Welcome to the Artist in American History – a podcast exploring how filmmakers, illustrators, writers, and musicians have shaped the American experience. This American History podcast includes a mix of audio and video (HD) presentations, ranging from lectures to short films and discussions with other scholars. If you are interested in American history and culture then I hope that this series will introduce you to some new ideas, as well as helping you to think about areas you are already familiar with in a new way. To listen to the The Artist in American History, please use the links below to get started – remember it’s all free and I would be happy to talk with you/answer any further questions that you may have. The best way to get in touch is via my twitter account (@ThatHistorian) or via the comment section you will find at the bottom of the posts which appear throughout this website. You can download podcast episodes directly from this site or from iTunes, the links for which are here:
The Artist in American History – An American History Podcast
36 – Introducing Looking For Charlie: A Documentary About the Suicidal Clowns Who Inspired the Silent Era
After a lengthy delay, season three of the podcast finally kicks off in earnest with this sneak preview of our forthcoming documentary film Looking For Charlie: Or, The Day the Clown Died. This video podcast includes an introduction to the project as well as the film’s first teaser trailer. More Looking For Charlie featurettes will be coming to the podcast soon. To read the first Production Diary for the film CLICK HERE.
35 – Unfrozen: Gender and the Disney Princess
The first episode of season three explores the evolution of Disney’s controversial line of ‘princess’ character.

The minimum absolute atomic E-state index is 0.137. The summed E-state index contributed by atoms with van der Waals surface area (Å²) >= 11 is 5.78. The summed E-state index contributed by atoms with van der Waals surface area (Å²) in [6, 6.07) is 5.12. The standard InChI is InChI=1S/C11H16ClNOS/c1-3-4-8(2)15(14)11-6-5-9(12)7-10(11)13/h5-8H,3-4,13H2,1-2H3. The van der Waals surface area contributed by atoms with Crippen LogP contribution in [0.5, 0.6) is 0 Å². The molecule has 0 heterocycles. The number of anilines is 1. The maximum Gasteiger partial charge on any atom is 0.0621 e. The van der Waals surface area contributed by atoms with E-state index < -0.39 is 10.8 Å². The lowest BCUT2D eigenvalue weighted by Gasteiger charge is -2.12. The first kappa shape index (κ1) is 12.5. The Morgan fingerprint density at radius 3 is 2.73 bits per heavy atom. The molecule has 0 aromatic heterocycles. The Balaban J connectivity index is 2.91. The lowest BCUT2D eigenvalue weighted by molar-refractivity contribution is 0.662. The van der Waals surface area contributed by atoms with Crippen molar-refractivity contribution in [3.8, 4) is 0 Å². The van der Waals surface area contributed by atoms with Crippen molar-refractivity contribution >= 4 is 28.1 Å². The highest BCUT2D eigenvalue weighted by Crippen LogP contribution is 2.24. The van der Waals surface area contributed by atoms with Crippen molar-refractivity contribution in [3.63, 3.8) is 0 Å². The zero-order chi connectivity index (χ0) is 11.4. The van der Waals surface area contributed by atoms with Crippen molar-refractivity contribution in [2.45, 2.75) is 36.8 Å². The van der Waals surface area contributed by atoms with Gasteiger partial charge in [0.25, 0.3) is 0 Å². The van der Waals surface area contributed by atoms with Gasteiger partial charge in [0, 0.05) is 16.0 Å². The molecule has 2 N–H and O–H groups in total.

34 – Why the ‘Redskins’ Name is Racist
The on-going controversy surrounding the name of the ‘Washington Redskins’ is the subject of this lecture. This lecture examines the history of the ‘Redskins’ label and examines what, precisely, makes it so problematic and indefensible.
33 – Folk Music of the American Civil War: Hard Times Come Again No More
In this lecture we examine the song ‘Hard Times Come Again No More’, tracing its evolution in the Civil War as it turned into a lament about the lack of food provided to the increasingly desperate soldiers fighting on the frontline.
32 – The Theatre of Charlie Chaplin’s Youth
This micro-documentary is part of the #savethecoronet campaign and is designed to raise awareness concerning that venue’s ambiguous future. The Coronet hosted a young Chaplin when he worked the British Music Hall scene at the turn of the century. This short film explores the history of that theatrical tradition.
31 – 5 Minute History: Charlie Chaplin’s Tramp Makes his Debut
This short documentary combines Kid Auto Races, the debut film featuring Charlie Chaplin’s Little Tramp, with a new audio commentary which explores the origins of that legendary character
30 – Wonder Woman: The Making and History of a Feminist Icon
Of all mainstream superheroes, Wonder Woman probably has the strangest real-life backstory. Created by the inventor of the lie-detector, Wonder Woman was a self conscious attempt to explore her creator’s vision of emerging feminist confidence and what that might mean for the world. This lecture examines the creation of one of the world’s most enduring female comic book characters.
29 – 24 Returns: Season Premier Review
With 24 returning examines the two-hour season premier, commenting upon the show’s past racial undertones and subtexts
28 – Why Comic Books Matter: V for Vendetta and Occupy
Why comic books are deserving of academic study and attention? This episode takes a look at Alan Moore’s V for Vendetta and its links to the Occupy movement, Watchmen, also by Moore, and Art Spiegelman’s Pulitzer Prize winning graphic novel, Maus.
27 – The Lone Ranger Gets an Oscar Nomination
In this podcast episode we will drill down into the meaning behind The Lone Ranger’s controversial Oscar nomination in hair and makeup.
26 – Charlie Chaplin’s The Immigrant with Audio Commentary
Returning to the works of D.W. Griffith for the third film festival installment, this time we analyse the finale of one of his most famous films, The Birth of a Nation. A deeply racist, even unsettling piece, this film is nevertheless one of the most important films in the history of early American cinema.
24 – Superman Goes to War: Film + Commentary (Film Festival #2)
The second episode of the 2013 Artist in American History Film Festival includes the complete Superman animated film ‘The Eleventh Hour’ with a new director’s-style commentary which explores racial coding in this classic piece of short animated cinema.
23 – A Song of the South: Decoding Dixie